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New Countryside – Back to our American Roots

In the wake of the worst recession since the Great Depression, it appears that Americans are seeking a return to a simpler way of life. They want to reconnect with food and nature. Reducing waste and expenses has become a priority. Live a little "smaller" than before is essential. Unfortunately, they are told that the only way to live responsibly is to return to a dense urban environment.

Land planners, environmentalists, and governments are pushing for a more centralized urban life. Their primary belief is that by increasing our density in urban areas, we can reduce our dependence on cars, use less resources and reduce our environmental impact. While this may satisfy a segment of our society, some people desire a quieter rural lifestyle. The question is whether we can balance the need for space with a relatively high density. One answer is "New Rural".

The “new countryside” is defined as a development that balances the need to minimize the total use of land for shelter and maximize land use in green spaces or sustainable agriculture. Other elements in New Ruralism restore their relationships with our neighbors, and learn to respect our food by understanding how to lift it and reconnect abroad. Much of what was meant to be American was a sense of independence based on self-sufficiency, matched by the ability to rely on a neighbor for help. In modern America, we lost much of what our ancestors identified.

A key component of the neo-colonial concept is high-density housing. At first this appears to contradict the rural idea for a new rural, but it leads to more greens. There are many reliable examples under the "new colonialism". An excellent example that has stood the test of time is the Israeli supervision. Unlike the Israeli kibbutz where the land is collectively owned, the Moshav has a private land for cultivation as well as land for a private house. Houses are arranged on relatively small plots while most of the land is left for cultivation. Close proximity to homes gives way to the nearest community, resulting in neighbors interacting with one another. Unlike urban settings, the overall feeling is pastoral and comfortable. It is interesting that there are some attempts in the United States to attract city residents to the country for agriculture. Unfortunately, they take vast tracts of land and leave many as isolated as they were in the city.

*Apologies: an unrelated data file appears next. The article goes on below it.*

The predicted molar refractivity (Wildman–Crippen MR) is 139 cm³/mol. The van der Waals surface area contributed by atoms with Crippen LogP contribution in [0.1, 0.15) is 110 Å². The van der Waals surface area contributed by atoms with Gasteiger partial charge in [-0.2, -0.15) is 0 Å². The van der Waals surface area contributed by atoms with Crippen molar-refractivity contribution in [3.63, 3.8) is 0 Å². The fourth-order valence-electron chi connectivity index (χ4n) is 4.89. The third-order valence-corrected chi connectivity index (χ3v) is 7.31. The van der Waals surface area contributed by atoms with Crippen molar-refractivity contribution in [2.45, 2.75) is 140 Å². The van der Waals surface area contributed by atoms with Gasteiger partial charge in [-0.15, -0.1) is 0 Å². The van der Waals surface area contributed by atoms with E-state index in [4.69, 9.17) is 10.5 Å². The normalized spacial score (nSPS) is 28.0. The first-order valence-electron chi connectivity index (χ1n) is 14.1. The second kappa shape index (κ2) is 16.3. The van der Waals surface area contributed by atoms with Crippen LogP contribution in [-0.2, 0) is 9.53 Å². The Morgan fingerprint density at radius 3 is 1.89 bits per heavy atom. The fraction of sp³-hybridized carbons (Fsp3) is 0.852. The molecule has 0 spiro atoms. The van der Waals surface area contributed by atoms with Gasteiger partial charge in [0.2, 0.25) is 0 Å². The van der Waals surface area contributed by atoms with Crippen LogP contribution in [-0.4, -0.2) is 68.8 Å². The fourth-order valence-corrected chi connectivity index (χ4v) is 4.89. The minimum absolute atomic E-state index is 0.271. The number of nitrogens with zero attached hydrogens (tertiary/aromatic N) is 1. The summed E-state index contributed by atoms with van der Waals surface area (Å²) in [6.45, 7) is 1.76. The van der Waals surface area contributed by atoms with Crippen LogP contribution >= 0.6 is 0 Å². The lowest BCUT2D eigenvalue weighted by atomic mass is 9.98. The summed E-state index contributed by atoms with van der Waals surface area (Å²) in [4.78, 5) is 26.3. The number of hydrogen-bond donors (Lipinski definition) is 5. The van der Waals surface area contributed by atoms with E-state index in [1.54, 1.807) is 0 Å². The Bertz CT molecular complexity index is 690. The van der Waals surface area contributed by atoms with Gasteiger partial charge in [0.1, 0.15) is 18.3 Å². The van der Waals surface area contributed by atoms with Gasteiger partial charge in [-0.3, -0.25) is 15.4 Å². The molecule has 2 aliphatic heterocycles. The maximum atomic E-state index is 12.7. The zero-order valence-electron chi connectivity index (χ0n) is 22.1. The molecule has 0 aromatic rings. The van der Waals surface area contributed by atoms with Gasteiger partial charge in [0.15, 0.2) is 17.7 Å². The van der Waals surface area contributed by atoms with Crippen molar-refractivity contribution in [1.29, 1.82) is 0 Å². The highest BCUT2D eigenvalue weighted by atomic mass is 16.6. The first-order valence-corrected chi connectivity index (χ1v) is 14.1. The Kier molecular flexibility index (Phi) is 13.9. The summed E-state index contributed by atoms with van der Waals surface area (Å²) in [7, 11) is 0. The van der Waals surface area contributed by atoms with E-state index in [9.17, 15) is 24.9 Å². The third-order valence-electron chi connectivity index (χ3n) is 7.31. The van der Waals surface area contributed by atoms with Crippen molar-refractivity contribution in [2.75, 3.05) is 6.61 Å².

High-density housing makes room for larger open spaces that can be used in agriculture or left as a green space or a combination of the two. A piece of cultivation can come in many forms. A shared garden and teamwork can be cultivated. Alternately individual owners can rent packages for their gardens. With sufficiently large spaces, commercial operations can be used to supply an on-site restaurant. In Georgia, Serenby has a 25-acre farm providing vegetables for an on-site restaurant, breakfast and breakfast. Other developments such as Montaluce use the on-site vineyards to supply the grapes with wine. Some attempts are simply designed to include agriculture for the wealthy rather than trying to bring people closer to their food.

In New Ruralism, homeowners are becoming more related to food. With a global market, we can buy fruits and vegetables outside of the local seasons. Processed foods increase our separation from the plants and animals we eat. Our children have no idea where the foods they eat come from or how they are raised. By motivating homeowners to participate in growing fruits and vegetables or raising livestock, New Ruralism gives them new respect for the food they eat.

Along with restoring respect for food, homeowners are drawn to nature. We have lost so much in television, internet and other forms of indoor entertainment that we have forgotten the beauty of our surroundings. The same open area used for planting can also be used in greenery. Park and garden systems can help relax homeowners as well as better health.

Certainly there are restrictions on the "new countryside", but it is a good concept that gives people an alternative to urban life. We have been constantly told that crawling in the suburbs is a fundamental mistake and that we need to return to cities. Infill is the priority of development. There is something American about being contradictory. "New colonialism" is a great expression of our fundamental pursuit of freedom.